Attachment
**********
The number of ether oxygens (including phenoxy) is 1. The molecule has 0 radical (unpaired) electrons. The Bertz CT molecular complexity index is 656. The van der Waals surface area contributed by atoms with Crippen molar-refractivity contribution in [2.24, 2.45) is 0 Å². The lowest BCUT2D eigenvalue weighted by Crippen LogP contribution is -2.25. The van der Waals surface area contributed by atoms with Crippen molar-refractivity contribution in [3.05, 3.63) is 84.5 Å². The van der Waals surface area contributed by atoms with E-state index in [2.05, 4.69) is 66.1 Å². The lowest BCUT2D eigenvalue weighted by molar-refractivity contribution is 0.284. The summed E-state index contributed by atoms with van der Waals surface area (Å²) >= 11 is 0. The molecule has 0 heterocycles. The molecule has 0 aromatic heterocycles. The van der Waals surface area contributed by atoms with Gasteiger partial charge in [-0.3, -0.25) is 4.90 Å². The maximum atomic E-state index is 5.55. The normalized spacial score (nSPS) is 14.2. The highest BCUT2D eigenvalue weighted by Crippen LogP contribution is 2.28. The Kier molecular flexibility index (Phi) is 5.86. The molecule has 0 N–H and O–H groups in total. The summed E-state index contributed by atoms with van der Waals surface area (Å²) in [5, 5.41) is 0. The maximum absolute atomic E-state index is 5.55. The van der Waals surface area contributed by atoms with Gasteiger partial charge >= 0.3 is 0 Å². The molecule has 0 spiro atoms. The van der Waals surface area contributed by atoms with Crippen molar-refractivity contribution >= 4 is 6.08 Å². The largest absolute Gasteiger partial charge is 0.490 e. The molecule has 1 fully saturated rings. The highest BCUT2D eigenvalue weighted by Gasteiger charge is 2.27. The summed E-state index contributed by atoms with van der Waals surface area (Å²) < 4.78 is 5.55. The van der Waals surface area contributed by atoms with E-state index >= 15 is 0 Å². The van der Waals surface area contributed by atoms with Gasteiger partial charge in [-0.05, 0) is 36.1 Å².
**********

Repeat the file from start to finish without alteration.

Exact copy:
The number of ether oxygens (including phenoxy) is 1. The molecule has 0 radical (unpaired) electrons. The Bertz CT molecular complexity index is 656. The van der Waals surface area contributed by atoms with Crippen molar-refractivity contribution in [2.24, 2.45) is 0 Å². The lowest BCUT2D eigenvalue weighted by Crippen LogP contribution is -2.25. The van der Waals surface area contributed by atoms with Crippen molar-refractivity contribution in [3.05, 3.63) is 84.5 Å². The van der Waals surface area contributed by atoms with E-state index in [2.05, 4.69) is 66.1 Å². The lowest BCUT2D eigenvalue weighted by molar-refractivity contribution is 0.284. The summed E-state index contributed by atoms with van der Waals surface area (Å²) >= 11 is 0. The molecule has 0 heterocycles. The molecule has 0 aromatic heterocycles. The van der Waals surface area contributed by atoms with Gasteiger partial charge in [-0.3, -0.25) is 4.90 Å². The maximum atomic E-state index is 5.55. The normalized spacial score (nSPS) is 14.2. The highest BCUT2D eigenvalue weighted by Crippen LogP contribution is 2.28. The Kier molecular flexibility index (Phi) is 5.86. The molecule has 0 N–H and O–H groups in total. The summed E-state index contributed by atoms with van der Waals surface area (Å²) in [5, 5.41) is 0. The maximum absolute atomic E-state index is 5.55. The van der Waals surface area contributed by atoms with Gasteiger partial charge >= 0.3 is 0 Å². The molecule has 0 spiro atoms. The van der Waals surface area contributed by atoms with Crippen molar-refractivity contribution >= 4 is 6.08 Å². The largest absolute Gasteiger partial charge is 0.490 e. The molecule has 1 fully saturated rings. The highest BCUT2D eigenvalue weighted by Gasteiger charge is 2.27. The summed E-state index contributed by atoms with van der Waals surface area (Å²) < 4.78 is 5.55. The van der Waals surface area contributed by atoms with E-state index >= 15 is 0 Å². The van der Waals surface area contributed by atoms with Gasteiger partial charge in [-0.05, 0) is 36.1 Å².